“When I heard this, I wondered about it: ‘What in the world is the god saying, and what is he hinting at within the riddle? For I am well aware of being wise in nothing big or small. What is he saying when he states I am as wise as possible? He’s not lying, of course — that’s not his way.’”
If Socrates lacked reverence to the god, he would have an easy solution to the riddle. The statement about his wisdom might simply be false: either no god was speaking there, or the god was lying. But Socrates is reverent, hence puzzled, and so his life changes. This change is comparable in its historical significance to Moses’ experience of a burning bush or Jesus and the dove descending.
Unable for perhaps five years to solve the riddle, Socrates eventually decides to find a counter-example among those with a reputation for wisdom, thinking that “there, if anywhere, I should test the utterance and show the oracle: ‘This man is wiser than I, but you said I was wisest’.” Socrates is in the position of soldiers who are unable to understand their orders and must return to the commander to say, “You stated X, but X conflicts with Y!” Respectful soldiers are not thereby presuming that the commanding officer is wrong, or even that the orders are at fault for being unintelligible. They seek understanding by explaining why they do not understand. Socrates says that he turned to the task of finding a counter-example with “great reluctance,” wishing no doubt to avoid the asocial behaviour of calling out people for cross-examination.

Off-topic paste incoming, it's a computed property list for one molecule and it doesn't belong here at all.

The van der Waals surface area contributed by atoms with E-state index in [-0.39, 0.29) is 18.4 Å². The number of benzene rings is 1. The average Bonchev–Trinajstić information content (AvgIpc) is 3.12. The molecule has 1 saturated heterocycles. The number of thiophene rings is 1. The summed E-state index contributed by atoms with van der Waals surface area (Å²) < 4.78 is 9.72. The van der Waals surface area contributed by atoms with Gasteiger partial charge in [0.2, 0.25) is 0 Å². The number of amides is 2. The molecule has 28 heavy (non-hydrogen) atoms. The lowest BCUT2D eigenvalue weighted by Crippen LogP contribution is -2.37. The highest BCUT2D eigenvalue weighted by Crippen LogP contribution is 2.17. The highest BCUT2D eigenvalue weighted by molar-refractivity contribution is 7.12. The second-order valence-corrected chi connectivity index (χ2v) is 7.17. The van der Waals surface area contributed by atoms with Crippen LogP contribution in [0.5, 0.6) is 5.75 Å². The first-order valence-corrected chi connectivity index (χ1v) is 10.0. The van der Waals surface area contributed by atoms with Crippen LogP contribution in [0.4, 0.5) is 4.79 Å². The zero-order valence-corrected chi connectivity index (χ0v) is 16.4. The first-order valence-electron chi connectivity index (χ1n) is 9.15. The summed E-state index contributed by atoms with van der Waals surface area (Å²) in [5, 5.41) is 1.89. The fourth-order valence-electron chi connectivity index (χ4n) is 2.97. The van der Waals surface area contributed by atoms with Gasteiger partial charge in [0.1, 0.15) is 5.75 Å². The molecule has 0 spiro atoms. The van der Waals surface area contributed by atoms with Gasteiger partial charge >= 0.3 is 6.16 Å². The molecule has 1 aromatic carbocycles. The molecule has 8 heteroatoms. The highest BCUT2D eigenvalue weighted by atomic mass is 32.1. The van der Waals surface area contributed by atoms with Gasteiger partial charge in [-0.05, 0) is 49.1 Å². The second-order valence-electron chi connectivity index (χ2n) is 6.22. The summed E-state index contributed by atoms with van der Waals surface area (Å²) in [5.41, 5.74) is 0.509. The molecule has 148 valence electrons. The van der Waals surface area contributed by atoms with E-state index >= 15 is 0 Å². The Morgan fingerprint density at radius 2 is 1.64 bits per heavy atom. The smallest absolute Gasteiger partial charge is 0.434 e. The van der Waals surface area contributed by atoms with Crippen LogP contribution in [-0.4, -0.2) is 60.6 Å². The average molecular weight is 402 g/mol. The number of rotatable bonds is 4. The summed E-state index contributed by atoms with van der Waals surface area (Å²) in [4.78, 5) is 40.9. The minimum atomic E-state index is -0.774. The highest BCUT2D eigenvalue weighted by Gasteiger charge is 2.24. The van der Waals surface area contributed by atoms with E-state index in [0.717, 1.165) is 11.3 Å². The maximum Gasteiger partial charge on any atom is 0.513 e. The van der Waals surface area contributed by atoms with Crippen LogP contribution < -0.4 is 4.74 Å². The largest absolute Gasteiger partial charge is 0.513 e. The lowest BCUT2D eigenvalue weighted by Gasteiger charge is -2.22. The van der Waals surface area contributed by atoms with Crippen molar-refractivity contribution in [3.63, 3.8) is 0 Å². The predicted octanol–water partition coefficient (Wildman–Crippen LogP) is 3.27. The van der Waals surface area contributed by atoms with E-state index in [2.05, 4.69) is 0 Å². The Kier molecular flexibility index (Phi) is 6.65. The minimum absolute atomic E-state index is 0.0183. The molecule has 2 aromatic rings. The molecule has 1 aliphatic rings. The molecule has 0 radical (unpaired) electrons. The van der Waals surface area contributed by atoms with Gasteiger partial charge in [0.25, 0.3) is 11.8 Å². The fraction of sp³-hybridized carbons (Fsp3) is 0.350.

But Socrates fails to find a counter-example and is unable to disprove the truth of the oracle. Of course Socrates is not able to examine every human being. But he makes a sample of different types of people: in the first case political leaders, who take it upon themselves to advise the city about its best interests, in the second case the poets who write about matters of ultimate human concern, and in the last case the craftworkers, who alone of the three classes knew some fine things, but not that on which all else depends.
Eventually Socrates solves the divine riddle. He distinguishes three levels of wisdom. The highest level is “real wisdom”, which is the property of God, not human beings. The middle level is to be “wisest among human beings”, a level is reached by anyone who, like Socrates, “knows that he does not possess real wisdom of any value”. The lowest level is “not being wise, but seeming wise, especially to oneself”. Socrates is as wise as a mortal can be — no one is wiser — because only God possesses wisdom and because Socrates, aware of his ignorance, is wiser than people who are ignorant of their ignorance.